Correction Time
Moneylife Digital Team 09 April 2010

It has been nine weeks of continuous rally. The market is overstretched. A correction is due after Monday. The only question is, will the correction continue?

The market surged on strong retail data from the US on the last trading day of the week. Positive global cues were the driving force for the market on the beginning of the week also as the BSE Sensex touched its 25-month high on Monday with US unemployment holding steady at 9.7%. After two range-bound trading sessions, the market plunged on Thursday on concerns over the possible tightening of monetary policy. The food price index accelerated for the second straight session, rising to 17.7%, which is higher than an annual rise of 16.35% in the previous week. There is little choice left for the Reserve Bank of India (RBI) but to increase interest rates. The fuel price index rose by an annual 12.71% which is below the annual rise of 12.75% in the previous week. The RBI said that credit growth in India will be at 20% in FY11. Finance minister Pranab Mukherjee projected growth rate in FY11 to be at 8.75% in the twelve months from March reiterating a February finance ministry forecast. The finance ministry has suggested the simplification of the rules for calculating foreign investment in India. The proposed rule which takes out the sundry entries of indirect investment will be beneficial for companies with high foreign investments. The government initiative towards the GST (Goods & Services Tax) regime has started, with the Centre seeking opinion from the Supreme Court on the proposed amendments to the Constitution for implementation of the tax. Grain stocks as on 1st April stood at 42.8 million tonnes (MT), a figure well above the target. While wheat stocks were at 16.1MT against a target of 4MT, rice stocks were at 26.7MT, more than double the targeted 12.2MT.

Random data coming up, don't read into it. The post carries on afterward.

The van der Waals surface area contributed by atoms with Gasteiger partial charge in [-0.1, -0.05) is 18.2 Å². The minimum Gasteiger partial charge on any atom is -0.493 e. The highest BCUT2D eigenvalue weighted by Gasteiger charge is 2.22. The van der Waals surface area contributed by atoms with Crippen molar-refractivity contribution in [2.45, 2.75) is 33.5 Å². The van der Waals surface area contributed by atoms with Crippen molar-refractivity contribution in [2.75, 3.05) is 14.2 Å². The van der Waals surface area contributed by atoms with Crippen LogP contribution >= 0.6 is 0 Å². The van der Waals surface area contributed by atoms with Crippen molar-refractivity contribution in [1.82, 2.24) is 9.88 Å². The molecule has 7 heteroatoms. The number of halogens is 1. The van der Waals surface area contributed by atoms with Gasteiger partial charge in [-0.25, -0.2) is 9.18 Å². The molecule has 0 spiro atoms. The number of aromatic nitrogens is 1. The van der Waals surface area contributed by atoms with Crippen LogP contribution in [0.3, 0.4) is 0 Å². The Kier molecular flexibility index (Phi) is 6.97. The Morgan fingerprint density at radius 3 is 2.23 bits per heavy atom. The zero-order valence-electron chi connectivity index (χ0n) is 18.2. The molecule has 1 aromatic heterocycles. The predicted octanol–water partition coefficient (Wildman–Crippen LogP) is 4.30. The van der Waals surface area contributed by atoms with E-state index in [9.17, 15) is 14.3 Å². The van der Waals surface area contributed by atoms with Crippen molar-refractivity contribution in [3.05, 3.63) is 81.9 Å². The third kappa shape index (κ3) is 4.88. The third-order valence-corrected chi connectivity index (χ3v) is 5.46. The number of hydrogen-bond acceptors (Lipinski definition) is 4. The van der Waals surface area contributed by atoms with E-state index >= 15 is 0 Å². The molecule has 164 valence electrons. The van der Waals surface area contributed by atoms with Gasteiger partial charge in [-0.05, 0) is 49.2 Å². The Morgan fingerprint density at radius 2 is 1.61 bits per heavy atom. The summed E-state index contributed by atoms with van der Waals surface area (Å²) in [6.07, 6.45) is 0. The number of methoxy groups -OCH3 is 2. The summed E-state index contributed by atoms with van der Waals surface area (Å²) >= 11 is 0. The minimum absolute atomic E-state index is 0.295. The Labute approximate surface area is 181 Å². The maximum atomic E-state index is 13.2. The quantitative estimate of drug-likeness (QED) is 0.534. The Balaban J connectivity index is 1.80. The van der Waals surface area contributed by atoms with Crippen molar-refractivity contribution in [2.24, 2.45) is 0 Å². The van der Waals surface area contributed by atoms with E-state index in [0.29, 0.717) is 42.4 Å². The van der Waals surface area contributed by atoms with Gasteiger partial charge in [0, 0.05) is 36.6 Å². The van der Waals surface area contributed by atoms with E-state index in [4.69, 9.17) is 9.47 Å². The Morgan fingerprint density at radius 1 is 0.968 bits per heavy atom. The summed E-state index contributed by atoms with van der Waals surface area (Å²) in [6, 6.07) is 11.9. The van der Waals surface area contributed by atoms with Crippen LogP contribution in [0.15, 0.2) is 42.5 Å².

US treasury secretary Timothy Geithner has said that India and the US should work together on “rebalancing” the world economy. In bilateral economic partnership talks, he said that cooperation by both parties will help to make the economy more stable. Rating agency CRISIL said that more Indian companies will be upgraded rather than downgraded in FY 2010-11. However, CRISIL said key risks that could affect credit quality include a global credit event on sovereign debt, impact of inflationary expectations on interest rates, and exchange rate volatility. The service industry grew at a slower rate in March after it touched a 17-month high in February. The HSBC Markit Business Activity Index, based on a survey of 400 firms, fell to 58.1 in March from 60.9 in February, which was its highest level since September 2008. The IMF agreed that the world economy’s recovery was at a faster pace than estimated, but it was still not out of danger.

The major part of the recovery is attributed to public support rather than private demand which is more important for sustained growth. The US Federal Reserve’s comment on the tightening of the interest rate regime to prevent an impending asset bubble took the US markets down on Wednesday. However, the Fed’s firm point on the need on extending the existing interest rate regime to help economic recovery brought the market back on track on Thursday. The World Bank’s buoyant sentiment about the East Asian economy was reflected in its forecast for economic growth in this region. In a semi-annual economic update, the World Bank said that East Asia will grow by 8.7% in 2010. This is an upward revision from the 7.8% growth it had estimated in November last year.

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